Positive Feedback Logo

Impressions:  A Final Meditation on the LampizatOr Pacific DAC

09-01-2020 | By David W. Robinson | Issue 111

"I've learned that people will forget what you said, people will forget what you did, but people will never forget how you made them feel."

Maya Angelou

"…how you made them feel."

What's true of human relationships is, in its own strange way, also true of certain audiophile designs and our connections to them. There are components that may not do much for you, and might even drive you out of the room. Then there are some that are good, solid, and workmanlike. And then there are those few that really make you sing, dance, and fill you with joy. There are more than a few of these last in my 31 years of memories…past reviews, past shows…and, when possible, I have invested in them staying in my world. Because these are the portals to the garden of audio delight, the pearls of great price, and you do what you can (legally) to get them.

"The Hand of the Maker," by Dan Zimmerman

Music is soul; soul unites body and spirit; all three resonate to song.

How well an audio component and its associated home system…and the complete system itself…open that gateway for our hearts is the measure of our pleasure.

"Thoughts," by Dan Zimmerman

Time for a meditation. Not a review; a reflection.

I do this sometimes.

DACs. A lot of DACs have been here over the decades.

Back to the early 90s, in fact. Starting with the early 44.1kHz/16-bit PCM models, at prices up to $15,000 per mono DAC pair, to contemporary models that handle all the way out to DSD512, and all flavors of streaming/music serving/wireless connectivity, too. The past 30 years have seen really incredible strides in digital formats and DAC technology. There has been a great flowering in DAC designs, with mass chipsets from the likes of ESS, custom FPGA designs like those from Playback Designs and PS Audio, and Ladder DACs. Native DSD playback, with no conversion to PCM, as well as DACs that convert PCM to higher resolution and more analog-like DSD (thank the Lord), are now commonplace, and quite affordable (for example, the remarkable iFi Pro iDSD).

But even in such a widely diverse world of digital design, there is a stand-out DAC that doesn't look, act, or even sound quite like anything else in my experience.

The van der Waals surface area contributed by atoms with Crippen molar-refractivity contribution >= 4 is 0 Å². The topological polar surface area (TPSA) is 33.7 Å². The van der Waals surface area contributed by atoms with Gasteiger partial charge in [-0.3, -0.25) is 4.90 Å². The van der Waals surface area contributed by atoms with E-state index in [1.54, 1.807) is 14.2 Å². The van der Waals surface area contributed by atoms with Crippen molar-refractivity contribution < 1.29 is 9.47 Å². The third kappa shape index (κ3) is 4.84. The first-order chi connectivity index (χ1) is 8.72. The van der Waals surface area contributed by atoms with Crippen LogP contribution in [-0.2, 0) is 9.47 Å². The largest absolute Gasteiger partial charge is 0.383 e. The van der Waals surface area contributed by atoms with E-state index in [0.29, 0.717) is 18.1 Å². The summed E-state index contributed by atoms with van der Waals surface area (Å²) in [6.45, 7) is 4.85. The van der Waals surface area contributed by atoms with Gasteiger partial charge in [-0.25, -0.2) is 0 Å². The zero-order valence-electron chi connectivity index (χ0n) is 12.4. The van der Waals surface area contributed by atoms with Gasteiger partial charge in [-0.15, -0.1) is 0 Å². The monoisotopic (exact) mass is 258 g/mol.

And that would be the truly unique LampizatOr Pacific DAC…in this case, the Single-Ended version. (A balanced model is also available.)

Image courtesy of LampizatOr

This isn't the first time that I've written about the Pacific DAC. Before continuing this meditation, you should read my If you check our archives, my first take on the LampizatOr DAC was written about a year ago, and details the procedures to update its firmware, its general specifications, as well as my initial listening impressions. You'll find this article HERE. Reading that will help to bring you up to speed about these final comments on the Pacific DAC. (In 2015 I had also written about the original unbalanced version of the LampizatOr Golden Gate DAC, giving it a Brutus Award that year. Additionally, Bill Malcolm of PF also wrote about the original unbalanced Golden Gate DAC, which review you'll find HERE. In 2018, I shared thoughts about its successor, the unbalanced Golden Gate 2 DAC, which was a definite step forward to a much greater transparency and clarity. You'll see that commentary HERE.)

Lukasz Fikus of LampizatOr:  a portrait with the Pacific DAC at Munich 2018 (photograph and image processing by David W. Robinson)

But then came the Pacific DAC, first shown at Munich 2018, and released to full production that year.

Was my first take on the Pacific DAC favorable? Yes, and incredibly so. In fact, in January of 2020 I included the LampizatOr Pacific in Part Two of my 2019 Brutus Awards.

Now that you're back…